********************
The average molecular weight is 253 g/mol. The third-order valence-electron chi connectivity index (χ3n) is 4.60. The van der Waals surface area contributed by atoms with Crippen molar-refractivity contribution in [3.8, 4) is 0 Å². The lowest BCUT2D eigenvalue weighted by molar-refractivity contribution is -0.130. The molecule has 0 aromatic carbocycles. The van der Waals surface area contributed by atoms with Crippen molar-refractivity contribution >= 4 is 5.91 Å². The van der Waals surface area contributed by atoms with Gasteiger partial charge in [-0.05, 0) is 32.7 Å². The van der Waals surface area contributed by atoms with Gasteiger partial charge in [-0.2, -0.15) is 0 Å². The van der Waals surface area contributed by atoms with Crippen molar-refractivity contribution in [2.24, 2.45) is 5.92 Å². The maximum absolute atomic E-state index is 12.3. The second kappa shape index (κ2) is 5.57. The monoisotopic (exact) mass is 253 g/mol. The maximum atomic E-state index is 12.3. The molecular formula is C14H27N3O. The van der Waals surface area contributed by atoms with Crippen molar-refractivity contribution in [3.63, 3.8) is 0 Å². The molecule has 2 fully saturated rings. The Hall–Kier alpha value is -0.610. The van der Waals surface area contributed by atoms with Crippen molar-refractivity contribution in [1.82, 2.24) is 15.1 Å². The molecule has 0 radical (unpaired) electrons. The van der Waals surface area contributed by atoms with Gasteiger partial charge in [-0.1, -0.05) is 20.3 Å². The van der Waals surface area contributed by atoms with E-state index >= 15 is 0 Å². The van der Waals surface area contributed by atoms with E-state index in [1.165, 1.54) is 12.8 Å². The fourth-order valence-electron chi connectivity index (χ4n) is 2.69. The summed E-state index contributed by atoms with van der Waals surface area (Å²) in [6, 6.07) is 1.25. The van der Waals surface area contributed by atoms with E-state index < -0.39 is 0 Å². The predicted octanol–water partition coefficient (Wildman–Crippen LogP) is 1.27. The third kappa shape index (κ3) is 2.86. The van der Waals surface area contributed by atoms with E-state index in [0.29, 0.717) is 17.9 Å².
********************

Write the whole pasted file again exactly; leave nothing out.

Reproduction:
The average molecular weight is 253 g/mol. The third-order valence-electron chi connectivity index (χ3n) is 4.60. The van der Waals surface area contributed by atoms with Crippen molar-refractivity contribution in [3.8, 4) is 0 Å². The lowest BCUT2D eigenvalue weighted by molar-refractivity contribution is -0.130. The molecule has 0 aromatic carbocycles. The van der Waals surface area contributed by atoms with Crippen molar-refractivity contribution >= 4 is 5.91 Å². The van der Waals surface area contributed by atoms with Gasteiger partial charge in [-0.05, 0) is 32.7 Å². The van der Waals surface area contributed by atoms with Gasteiger partial charge in [-0.2, -0.15) is 0 Å². The van der Waals surface area contributed by atoms with Crippen molar-refractivity contribution in [2.24, 2.45) is 5.92 Å². The maximum absolute atomic E-state index is 12.3. The second kappa shape index (κ2) is 5.57. The monoisotopic (exact) mass is 253 g/mol. The maximum atomic E-state index is 12.3. The molecular formula is C14H27N3O. The van der Waals surface area contributed by atoms with Crippen molar-refractivity contribution in [3.63, 3.8) is 0 Å². The molecule has 2 fully saturated rings. The Hall–Kier alpha value is -0.610. The van der Waals surface area contributed by atoms with Crippen molar-refractivity contribution in [1.82, 2.24) is 15.1 Å². The molecule has 0 radical (unpaired) electrons. The van der Waals surface area contributed by atoms with Gasteiger partial charge in [-0.1, -0.05) is 20.3 Å². The van der Waals surface area contributed by atoms with E-state index >= 15 is 0 Å². The van der Waals surface area contributed by atoms with E-state index in [1.165, 1.54) is 12.8 Å². The fourth-order valence-electron chi connectivity index (χ4n) is 2.69. The summed E-state index contributed by atoms with van der Waals surface area (Å²) in [6, 6.07) is 1.25. The van der Waals surface area contributed by atoms with E-state index < -0.39 is 0 Å². The predicted octanol–water partition coefficient (Wildman–Crippen LogP) is 1.27. The third kappa shape index (κ3) is 2.86. The van der Waals surface area contributed by atoms with E-state index in [0.29, 0.717) is 17.9 Å².